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Getting Used to Digital 3: An Elph Did It

These digital cameras don't have interchangeable lenses. Among this category are the so-called bridge cameras, including those with SLR-style viewing.
minoly
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Getting Used to Digital 3: An Elph Did It

Postby minoly » Fri Oct 27, 2017 2:39 pm

Lots of times I'm slow to get it; the fact that I'm posting for the 3rd time on "getting used to digital" seems to prove that. But a recent experience may be worth writing up for those like me who have had trouble getting comfortable with digital photography. I really liked the photos I got from my Olympus C4000Z in about 2004 (I still do), but the menus, choices, and very long online manual (245pp.) set me back. The Sony Alpha 100 is a fine machine; it uses any of my Minota Maxxum lenses I've put on it to produce really good image quality. But it seems "overqualified for the position" when I'm doing casual photography. Then a few weeks ago my Hudson Valley brother sent me a big box of camera equipment that people had given to him (I suspect that some of it followed him home). Rattling around the bottom was a Canon 2 megapixel Digital Ixus Elph S200 about the size of a pack of king size cigarettes but quite a bit heavier. Further digging in the box turned up a plastic bag of batteries and charger for the Elph: if the camera worked I was ready to go back to 2002 and see what happened. It worked. I hadn't spent any money on it and its appearance didn't demand stern seriousness: I could just fool around with it-- I found that it was a lot of fun to try out lots of subjects just to see what the Elph would do with them. Well, many people found that out long ago and many more found it out more recently with a smart phone ( I don't have one yet). But I'm pretty sure that I'm not the only person who has gone through the steps I described above, so to that group I report that there is fun to be had with digital. It's like having a camera with darkroom attached that you can freely fiddle with, have fun doing so, and turn up some interesting results. That's what I found and, though I have much to learn and I still like film, I think that my free Elph has really got me used to the digital idea.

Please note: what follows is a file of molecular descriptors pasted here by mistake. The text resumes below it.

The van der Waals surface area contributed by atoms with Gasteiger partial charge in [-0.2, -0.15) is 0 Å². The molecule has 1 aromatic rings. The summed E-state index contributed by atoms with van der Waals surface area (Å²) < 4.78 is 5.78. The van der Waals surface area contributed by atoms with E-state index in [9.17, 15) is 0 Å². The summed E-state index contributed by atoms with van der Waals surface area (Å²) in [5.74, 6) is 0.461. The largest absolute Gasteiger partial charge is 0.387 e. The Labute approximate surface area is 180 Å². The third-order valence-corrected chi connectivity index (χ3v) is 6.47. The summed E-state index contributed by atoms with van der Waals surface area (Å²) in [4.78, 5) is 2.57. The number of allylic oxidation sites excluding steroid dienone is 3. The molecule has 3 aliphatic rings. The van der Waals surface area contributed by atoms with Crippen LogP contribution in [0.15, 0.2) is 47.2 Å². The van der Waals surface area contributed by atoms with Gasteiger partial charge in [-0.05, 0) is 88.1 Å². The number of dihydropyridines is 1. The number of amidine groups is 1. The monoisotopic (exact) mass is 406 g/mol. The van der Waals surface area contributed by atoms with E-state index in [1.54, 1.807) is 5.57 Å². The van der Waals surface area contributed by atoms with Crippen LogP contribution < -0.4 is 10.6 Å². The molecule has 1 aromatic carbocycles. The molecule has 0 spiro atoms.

Here are a couple photos made with the process described above.

Early a.m. medical appointment at Bandana Square Clinic

Band'-Sq-fr-East-2WEB.jpg


1st Snow of 2017-18 Winter from apt. window

1st-Snow-171027WEB.jpg


Bill Delehanty
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Re: Getting Used to Digital 3: An Elph Did It

Postby jamesmck » Fri Oct 27, 2017 5:20 pm

minoly wrote:It's like having a camera with darkroom attached that you can freely fiddle with, have fun doing so, and turn up some interesting results. That's what I found and, though I have much to learn and I still like film, I think that my free Elph has really got me used to the digital idea.

You got it, Bill. The almost instant feedback is not only addictive but it also makes learning easier and encourages focus on taking pictures. Two MP is plenty for that.
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minoly
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Re: Getting Used to Digital 3: An Elph Did It

Postby minoly » Tue Nov 14, 2017 3:17 pm

James: Thanks for the comment. I believe that there were other "Elphs"--the early years of digital photography seem to have turned out some nifty cameras.
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Re: Getting Used to Digital 3: An Elph Did It

Postby PFMcFarland » Tue Nov 14, 2017 7:45 pm

Canon started using the "Elph" name on their APS film cameras, and transferred it to the digital P&S line. Both had very compact designs, and a wide variety of models to choose from.

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Re: Getting Used to Digital 3: An Elph Did It

Postby minoly » Mon Nov 27, 2017 8:46 am

Phil- Thanks for pointing out Canon's use of the Elph name; since your post I've seen it in the fine print on several Canon P&S. Yesterday I was walking East on a path by I35E, taking some photos with a TLR; when I turned around to go West to my car I saw a large patch of "Mackerel" clouds and caught them with the Elph. I'll post a result.

Tree-@-Western-35EWEB.jpg
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